A Gem in the Thar Desert
Located in the Thar Desert region of Jaisalmer in Rajasthan, India – where female literacy barely touches 32% – the Rajkumari Ratnavati Girl’s School serves over 400 underprivileged girls with quality education from kindergarten all the way to class 10. This oval-shaped architectural feat was designed by Diana Kellogg /Architects/ in 2021, and is made entirely out of local Jaisalmer sandstone hand-carved by local craftspeople – reducing the carbon emissions associated with conventional building materials.
In a region where temperatures peak close to 120 degrees farenheit, the 836-square-metre structure remains a safe and heat-relieving learning sanctuary. The building features a large courtyard in the centre and provides shading from the sun while perforations in the stone walls maximise airflow. In the classrooms, clerestory openings provide natural lighting and ventilation throughout the day. This concept extends itself throughout the elliptical building.
Apart from combatting desert heat, the school maximises the use of solar to generate renewable energy. The solar canopy on the roof doubles as a playscape for the children. The walkway on the roof is made up of blue mosaic tiles, a reflection of the expansive open skies above and a stunning contrast to the yellow desert surroundings. The school building also incorporates water harvesting systems to collect and recycle rainwater, minimizing water consumption and waste.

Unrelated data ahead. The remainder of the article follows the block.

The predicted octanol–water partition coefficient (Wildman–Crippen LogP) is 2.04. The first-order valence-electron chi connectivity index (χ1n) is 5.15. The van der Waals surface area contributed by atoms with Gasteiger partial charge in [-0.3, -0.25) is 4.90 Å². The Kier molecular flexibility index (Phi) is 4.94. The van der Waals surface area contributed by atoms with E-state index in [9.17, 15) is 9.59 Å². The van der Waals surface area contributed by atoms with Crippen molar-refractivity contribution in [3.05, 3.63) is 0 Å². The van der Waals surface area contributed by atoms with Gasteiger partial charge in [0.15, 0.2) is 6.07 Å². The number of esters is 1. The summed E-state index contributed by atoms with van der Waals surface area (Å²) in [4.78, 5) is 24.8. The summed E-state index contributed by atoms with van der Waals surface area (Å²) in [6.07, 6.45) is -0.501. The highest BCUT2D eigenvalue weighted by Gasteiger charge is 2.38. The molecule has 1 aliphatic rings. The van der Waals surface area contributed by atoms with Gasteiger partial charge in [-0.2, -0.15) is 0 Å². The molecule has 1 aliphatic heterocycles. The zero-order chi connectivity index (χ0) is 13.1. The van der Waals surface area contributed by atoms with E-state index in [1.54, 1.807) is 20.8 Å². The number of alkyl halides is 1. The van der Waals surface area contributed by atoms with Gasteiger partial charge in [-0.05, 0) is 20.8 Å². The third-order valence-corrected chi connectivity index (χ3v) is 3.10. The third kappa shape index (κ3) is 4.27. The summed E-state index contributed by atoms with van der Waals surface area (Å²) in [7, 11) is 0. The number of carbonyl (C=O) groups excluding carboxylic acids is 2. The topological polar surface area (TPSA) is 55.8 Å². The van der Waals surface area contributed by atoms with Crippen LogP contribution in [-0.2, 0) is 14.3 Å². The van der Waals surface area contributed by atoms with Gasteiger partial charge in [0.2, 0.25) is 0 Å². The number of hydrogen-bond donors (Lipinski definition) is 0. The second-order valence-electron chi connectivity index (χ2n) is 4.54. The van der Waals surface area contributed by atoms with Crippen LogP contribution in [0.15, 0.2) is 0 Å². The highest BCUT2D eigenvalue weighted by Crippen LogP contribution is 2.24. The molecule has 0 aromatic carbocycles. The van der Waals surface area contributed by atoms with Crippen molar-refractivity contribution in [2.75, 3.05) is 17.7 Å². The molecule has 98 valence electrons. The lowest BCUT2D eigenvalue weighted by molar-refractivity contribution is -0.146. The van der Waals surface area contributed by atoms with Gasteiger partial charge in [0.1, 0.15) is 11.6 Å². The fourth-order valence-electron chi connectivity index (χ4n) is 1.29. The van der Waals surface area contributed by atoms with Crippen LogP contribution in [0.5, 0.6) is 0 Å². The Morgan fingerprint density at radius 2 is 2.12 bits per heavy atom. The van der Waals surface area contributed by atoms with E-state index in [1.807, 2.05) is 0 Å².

The Rajkumari Ratnavati Girls’ School is not just a feast for the eyes – it is also a symbol of female empowerment, and an exemplar in sustainable school building design that acknowledges the urgency of the climate crisis and the potential of architecture to shape learning experiences.
As a community of practice for sustainability in schools, TASS hopes to feature best practices across its five focus areas in this new series. If there’s a school you would like us to feature next on #SpotlightByTASS, send your suggestions to [email protected].
Sources: ArchDaily, Archello, ARCHITECT Magazine, YourStory Media
Photos by Vinay Panjwani